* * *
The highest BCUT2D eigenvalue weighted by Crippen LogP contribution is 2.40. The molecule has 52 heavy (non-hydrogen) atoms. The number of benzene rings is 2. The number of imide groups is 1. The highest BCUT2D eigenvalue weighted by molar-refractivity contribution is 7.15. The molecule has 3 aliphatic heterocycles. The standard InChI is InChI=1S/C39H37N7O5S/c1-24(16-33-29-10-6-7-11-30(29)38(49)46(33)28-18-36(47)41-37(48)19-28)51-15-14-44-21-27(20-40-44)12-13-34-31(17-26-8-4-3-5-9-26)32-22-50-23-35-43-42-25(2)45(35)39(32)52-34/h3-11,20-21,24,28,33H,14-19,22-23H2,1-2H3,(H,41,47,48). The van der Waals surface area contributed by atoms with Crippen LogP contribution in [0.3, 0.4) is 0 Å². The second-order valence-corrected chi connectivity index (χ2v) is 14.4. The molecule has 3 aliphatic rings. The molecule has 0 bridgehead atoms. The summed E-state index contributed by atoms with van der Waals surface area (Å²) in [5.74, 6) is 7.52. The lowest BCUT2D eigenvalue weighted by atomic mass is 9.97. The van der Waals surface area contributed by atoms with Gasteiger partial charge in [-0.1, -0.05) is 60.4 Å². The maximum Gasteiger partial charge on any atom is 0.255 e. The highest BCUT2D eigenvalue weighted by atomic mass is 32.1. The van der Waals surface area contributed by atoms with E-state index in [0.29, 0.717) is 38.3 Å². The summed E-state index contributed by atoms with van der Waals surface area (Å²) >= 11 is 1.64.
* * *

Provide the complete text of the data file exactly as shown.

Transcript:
The highest BCUT2D eigenvalue weighted by Crippen LogP contribution is 2.40. The molecule has 52 heavy (non-hydrogen) atoms. The number of benzene rings is 2. The number of imide groups is 1. The highest BCUT2D eigenvalue weighted by molar-refractivity contribution is 7.15. The molecule has 3 aliphatic heterocycles. The standard InChI is InChI=1S/C39H37N7O5S/c1-24(16-33-29-10-6-7-11-30(29)38(49)46(33)28-18-36(47)41-37(48)19-28)51-15-14-44-21-27(20-40-44)12-13-34-31(17-26-8-4-3-5-9-26)32-22-50-23-35-43-42-25(2)45(35)39(32)52-34/h3-11,20-21,24,28,33H,14-19,22-23H2,1-2H3,(H,41,47,48). The van der Waals surface area contributed by atoms with Crippen LogP contribution in [0.3, 0.4) is 0 Å². The second-order valence-corrected chi connectivity index (χ2v) is 14.4. The molecule has 3 aliphatic rings. The molecule has 0 bridgehead atoms. The summed E-state index contributed by atoms with van der Waals surface area (Å²) in [5.74, 6) is 7.52. The lowest BCUT2D eigenvalue weighted by atomic mass is 9.97. The van der Waals surface area contributed by atoms with Gasteiger partial charge in [-0.1, -0.05) is 60.4 Å². The maximum Gasteiger partial charge on any atom is 0.255 e. The highest BCUT2D eigenvalue weighted by atomic mass is 32.1. The van der Waals surface area contributed by atoms with E-state index in [0.29, 0.717) is 38.3 Å². The summed E-state index contributed by atoms with van der Waals surface area (Å²) >= 11 is 1.64.